Dutch GP holds breath for eleventh-hour lawsuit to prevent crowd
Aug.27 - An eleventh-hour court ruling could still throw a major spanner in the works of the Dutch F1 GP.
Zandvoort has received a green light for a two-thirds capacity crowd next weekend - just a few days after a court in Haarlem, the North Holland capital, is scheduled to sit early next week.
The action is being brought by a Dutch environmentalist group, whose lawyer is proposing that the race should go ahead, but not with an audience.
"It was possible with the Olympics so I think it's a reasonable interim solution," the lawyer, Valentijn Wosten, said.
The action is based on the environmental group's claim that the Dutch F1 GP breaches the limitations of its permit about nitrogen emissions.
"The race itself is at 2 o'clock and they still need to practice, but the rest of the program should be scrapped," the lawyer, Valentijn Wosten, said.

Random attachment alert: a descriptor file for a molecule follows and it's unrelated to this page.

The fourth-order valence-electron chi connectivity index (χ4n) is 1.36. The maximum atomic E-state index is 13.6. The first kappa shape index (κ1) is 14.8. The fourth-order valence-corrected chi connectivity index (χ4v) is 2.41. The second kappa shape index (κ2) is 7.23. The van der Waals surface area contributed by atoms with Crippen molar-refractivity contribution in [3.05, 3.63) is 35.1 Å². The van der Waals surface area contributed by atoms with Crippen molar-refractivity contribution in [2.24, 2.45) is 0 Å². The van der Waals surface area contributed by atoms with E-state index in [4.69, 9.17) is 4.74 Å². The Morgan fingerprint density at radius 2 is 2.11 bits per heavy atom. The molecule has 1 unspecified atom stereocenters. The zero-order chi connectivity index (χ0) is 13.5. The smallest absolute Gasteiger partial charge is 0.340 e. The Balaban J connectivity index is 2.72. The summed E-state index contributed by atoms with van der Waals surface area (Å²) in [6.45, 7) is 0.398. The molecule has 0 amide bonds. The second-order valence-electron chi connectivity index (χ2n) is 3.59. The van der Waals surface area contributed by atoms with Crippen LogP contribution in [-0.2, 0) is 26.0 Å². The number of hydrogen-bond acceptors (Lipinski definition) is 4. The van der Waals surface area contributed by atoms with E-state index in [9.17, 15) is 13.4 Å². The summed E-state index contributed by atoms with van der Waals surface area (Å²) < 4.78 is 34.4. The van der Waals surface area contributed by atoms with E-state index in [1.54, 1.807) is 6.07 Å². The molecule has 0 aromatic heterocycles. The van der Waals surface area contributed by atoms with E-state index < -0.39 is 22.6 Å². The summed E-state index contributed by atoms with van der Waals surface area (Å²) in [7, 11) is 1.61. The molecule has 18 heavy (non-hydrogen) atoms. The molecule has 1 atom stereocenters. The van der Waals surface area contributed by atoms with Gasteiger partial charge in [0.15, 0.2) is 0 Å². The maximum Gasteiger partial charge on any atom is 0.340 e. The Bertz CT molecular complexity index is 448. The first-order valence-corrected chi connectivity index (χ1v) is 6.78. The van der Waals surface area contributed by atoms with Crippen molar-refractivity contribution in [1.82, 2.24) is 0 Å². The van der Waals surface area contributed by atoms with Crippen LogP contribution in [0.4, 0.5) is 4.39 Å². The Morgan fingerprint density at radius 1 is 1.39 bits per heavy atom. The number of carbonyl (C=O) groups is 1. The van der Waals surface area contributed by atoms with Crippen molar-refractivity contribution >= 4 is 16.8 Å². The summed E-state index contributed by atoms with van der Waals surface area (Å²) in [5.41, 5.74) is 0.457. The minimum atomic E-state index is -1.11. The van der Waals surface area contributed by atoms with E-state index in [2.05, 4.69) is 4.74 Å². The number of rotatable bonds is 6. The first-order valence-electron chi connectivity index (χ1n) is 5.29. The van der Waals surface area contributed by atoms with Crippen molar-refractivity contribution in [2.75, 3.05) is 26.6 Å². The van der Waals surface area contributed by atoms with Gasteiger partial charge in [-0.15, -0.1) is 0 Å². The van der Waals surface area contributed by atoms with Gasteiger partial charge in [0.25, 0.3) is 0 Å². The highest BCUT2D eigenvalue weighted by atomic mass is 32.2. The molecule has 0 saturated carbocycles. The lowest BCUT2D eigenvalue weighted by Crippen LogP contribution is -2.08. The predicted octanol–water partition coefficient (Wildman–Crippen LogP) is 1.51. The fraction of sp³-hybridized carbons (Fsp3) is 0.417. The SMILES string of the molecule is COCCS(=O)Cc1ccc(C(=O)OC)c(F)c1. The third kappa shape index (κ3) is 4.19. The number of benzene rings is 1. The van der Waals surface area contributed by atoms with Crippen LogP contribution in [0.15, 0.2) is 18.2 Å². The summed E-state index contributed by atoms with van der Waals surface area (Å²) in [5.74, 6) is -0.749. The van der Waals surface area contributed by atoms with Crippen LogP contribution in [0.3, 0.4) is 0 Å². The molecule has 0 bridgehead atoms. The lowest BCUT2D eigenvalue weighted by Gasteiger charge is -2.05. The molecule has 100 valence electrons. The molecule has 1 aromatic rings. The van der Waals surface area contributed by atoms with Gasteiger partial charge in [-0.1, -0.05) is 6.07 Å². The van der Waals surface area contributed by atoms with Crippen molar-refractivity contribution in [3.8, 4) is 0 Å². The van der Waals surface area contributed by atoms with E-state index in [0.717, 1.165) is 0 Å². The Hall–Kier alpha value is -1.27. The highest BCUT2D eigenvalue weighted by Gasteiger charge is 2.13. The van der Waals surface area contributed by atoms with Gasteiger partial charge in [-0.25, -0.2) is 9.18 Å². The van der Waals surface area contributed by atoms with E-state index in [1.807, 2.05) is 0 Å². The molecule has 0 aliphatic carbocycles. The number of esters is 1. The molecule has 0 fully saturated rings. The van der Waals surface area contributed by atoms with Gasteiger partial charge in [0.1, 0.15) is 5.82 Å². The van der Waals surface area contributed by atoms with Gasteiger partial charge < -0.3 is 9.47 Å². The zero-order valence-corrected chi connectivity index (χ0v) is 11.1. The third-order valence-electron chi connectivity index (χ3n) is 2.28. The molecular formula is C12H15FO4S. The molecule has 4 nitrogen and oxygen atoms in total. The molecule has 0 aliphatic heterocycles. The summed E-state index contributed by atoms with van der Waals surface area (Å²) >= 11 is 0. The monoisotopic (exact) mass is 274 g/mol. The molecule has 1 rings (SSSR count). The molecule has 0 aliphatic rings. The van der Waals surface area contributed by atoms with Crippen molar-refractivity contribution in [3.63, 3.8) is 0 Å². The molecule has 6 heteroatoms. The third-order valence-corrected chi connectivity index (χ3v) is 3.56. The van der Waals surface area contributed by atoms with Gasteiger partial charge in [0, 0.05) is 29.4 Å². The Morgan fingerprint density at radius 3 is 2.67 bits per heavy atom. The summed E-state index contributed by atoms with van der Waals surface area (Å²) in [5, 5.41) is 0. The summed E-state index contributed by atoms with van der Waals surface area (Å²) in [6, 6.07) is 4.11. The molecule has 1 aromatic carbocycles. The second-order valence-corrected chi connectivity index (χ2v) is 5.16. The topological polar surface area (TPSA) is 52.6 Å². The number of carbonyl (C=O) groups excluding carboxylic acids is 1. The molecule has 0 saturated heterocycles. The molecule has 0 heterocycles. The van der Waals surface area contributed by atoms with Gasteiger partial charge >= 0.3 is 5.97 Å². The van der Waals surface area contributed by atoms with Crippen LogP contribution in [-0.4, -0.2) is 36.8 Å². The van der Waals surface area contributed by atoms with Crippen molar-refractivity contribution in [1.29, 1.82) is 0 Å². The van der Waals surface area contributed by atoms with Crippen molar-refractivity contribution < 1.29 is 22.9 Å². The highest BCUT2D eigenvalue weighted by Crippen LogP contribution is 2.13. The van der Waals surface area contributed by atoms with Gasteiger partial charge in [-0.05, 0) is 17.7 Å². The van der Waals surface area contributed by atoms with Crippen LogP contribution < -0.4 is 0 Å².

The court hearing is scheduled to take place either on Monday or Tuesday - mere days before the Formula 1 action is set to begin.
"The balancing of interests is a difficult one," the judge is quoted as saying by De Limburger newspaper. "I want to take the time for that."
Zandvoort's lawyer, Anna Collignon, said the proposal of a spectator-free race is "unacceptable" because the financial effects will be devastating.
Another Dutch F1 GP lawyer, Hans Besselink, said it is ludicrous to prevent Formula 1 from racing on a circuit that has "been there since 1948".
"Formula 1 is not a new activity," he added. "However you look at it, there is a circuit, you could race on it, and you still can race on it."
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